He didn’t make eye contact directly. I offered him a cigarette, then noticed he wasn’t smoking the ones he had. I asked him if he was dopesick, would he like a beer? He shifted, hunching back over a bit, and said no, he had been passing kidney stones for he-didn’t-know-how-long, and the hospital (which is about 5 blocks away) had kicked him out, saying they couldn’t help him. I asked him what I could get him. It was very difficult for him to talk, he mumbled close to a whisper, his line of thought frequently derailing as his words trailed off. After a bit I was able to hear what he was asking for – cranberry juice. I went inside, quickly poured a Slurpee for myself (I am fairly expert, after working 7-Eleven graveyards for more than a year in my late teens), grabbed a few pocket packs of ibuprofen, a few to-go servings of honey-roasted peanuts, a 2-pack of pocket Slim-Jim’s with cheese sticks, a roll of Tums… and a double-serving bottle of Ocean Spray.
(Note: when buying food for the homeless, I buy things that are self-contained in pocket-sized single servings and/or resealable, high in protein and fat, relatively low in salt and preservatives when possible, and unlikely to be crushed when heavy things are packed in tightly and/or on top of them. Generally, tastes among people living on the street trend toward sweet and meaty things, and things that can be chewed easily with missing and broken teeth, or with no teeth at all. Usually that precludes crispy granola bars with and any hard or unshelled nuts that can’t be swallowed whole. If buying anything that upsets the stomach, like aspirin, advil, or aleve, I make sure to include either food or a roll of antacids to keep their stomachs from exploding in pain, since their stomach linings are very likely to already be inflamed.)
I brought him the cranberry juice, and gave him the advil. I suggested that he make sure he eat whenever he took the advil to help with the pain and inflammation… he started crying when he replied he didn’t have any food. I handed over the honey peanuts, meat sticks, and Tums. He wasn’t able to acknowledge the resources, or even to stash them so his hands weren’t full, but that wasn’t the purpose. I just hoped he would be able to pull it together enough to help him reduce the pain a little… I tried asking him if he would let me help him stash some of it in a pocket or a bag for later, but he wasn’t able to answer, or even understand what I was asking, I think.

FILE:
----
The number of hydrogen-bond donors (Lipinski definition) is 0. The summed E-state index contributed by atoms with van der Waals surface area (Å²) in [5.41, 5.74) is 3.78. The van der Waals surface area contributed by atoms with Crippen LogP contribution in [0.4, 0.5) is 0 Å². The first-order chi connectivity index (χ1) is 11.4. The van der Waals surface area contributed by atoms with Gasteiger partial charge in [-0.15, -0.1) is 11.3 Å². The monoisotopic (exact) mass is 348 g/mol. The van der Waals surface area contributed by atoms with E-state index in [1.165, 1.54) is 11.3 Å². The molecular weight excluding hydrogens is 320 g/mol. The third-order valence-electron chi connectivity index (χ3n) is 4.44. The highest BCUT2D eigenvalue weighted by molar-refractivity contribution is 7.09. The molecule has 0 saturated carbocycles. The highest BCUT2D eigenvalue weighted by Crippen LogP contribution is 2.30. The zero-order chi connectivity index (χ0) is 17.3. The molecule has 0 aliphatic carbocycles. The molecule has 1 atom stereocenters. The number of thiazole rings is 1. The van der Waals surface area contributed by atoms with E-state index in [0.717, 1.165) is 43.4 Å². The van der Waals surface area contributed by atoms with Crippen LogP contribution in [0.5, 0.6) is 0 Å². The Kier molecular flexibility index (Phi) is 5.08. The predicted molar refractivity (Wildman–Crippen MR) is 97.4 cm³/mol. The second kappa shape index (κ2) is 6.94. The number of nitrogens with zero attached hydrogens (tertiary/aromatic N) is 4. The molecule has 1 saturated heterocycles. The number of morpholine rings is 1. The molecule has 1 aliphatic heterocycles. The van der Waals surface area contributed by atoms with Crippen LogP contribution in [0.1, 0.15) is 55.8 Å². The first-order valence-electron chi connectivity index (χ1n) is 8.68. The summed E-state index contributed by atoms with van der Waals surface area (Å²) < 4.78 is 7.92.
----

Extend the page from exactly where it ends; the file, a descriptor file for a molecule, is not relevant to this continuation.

I wished I could have helped more, but I knew hubby was worrying about me at home, I knew he wasn’t able to accept or use any other help from me, and I knew I had pushed help on him as far as was prudent at that point. I’m praying for a swift end to the pain, though, and that what little I was able to make available to him doesn’t end up getting stolen or lost while he’s tortured by those horrible crystallized calcium caltrops passing through his ureters.
While I don’t advocate giving street folk money, I do exhort you to pay attention to each individual you meet. Whether it’s a simple human meeting-of-the-eyes and acknowledgement of a person’s presence in your sphere of influence, a regretful shrug followed with “good luck!” in response to a request for monetary assistance, or whether you are willing to go farther and give a person food or whatever non-tender supplies you can spare, please consider helping another person out regularly in the future. Being human to someone, even someone heavily addicted to alcohol or hard drugs, helps them feel like life is still worth living, offers a sliver of hope to many, and (for me) reminded me that I was still human, and that I could act like one again eventually… which, hopefully, I do a better job of manifesting both outward and inward toward others and toward myself.
Thank you for reading. Sorry I spent so much time navel-gazing instead of writing, or this post would have been much shorter. I’ll try not to wait so long in between posts. 🙂
Featured Photo: An edited picture of the sign I used the last time I went out to “fly a sign” (beg for money standing/sitting in one place holding a sign). It now resides as part of a large piece of art-in-progress titled, “And No One’s Getting PHAT ‘Cept Mama Cass”. Image (c) 2014, Venushakti Autumn Velatura. All Rights Reserved.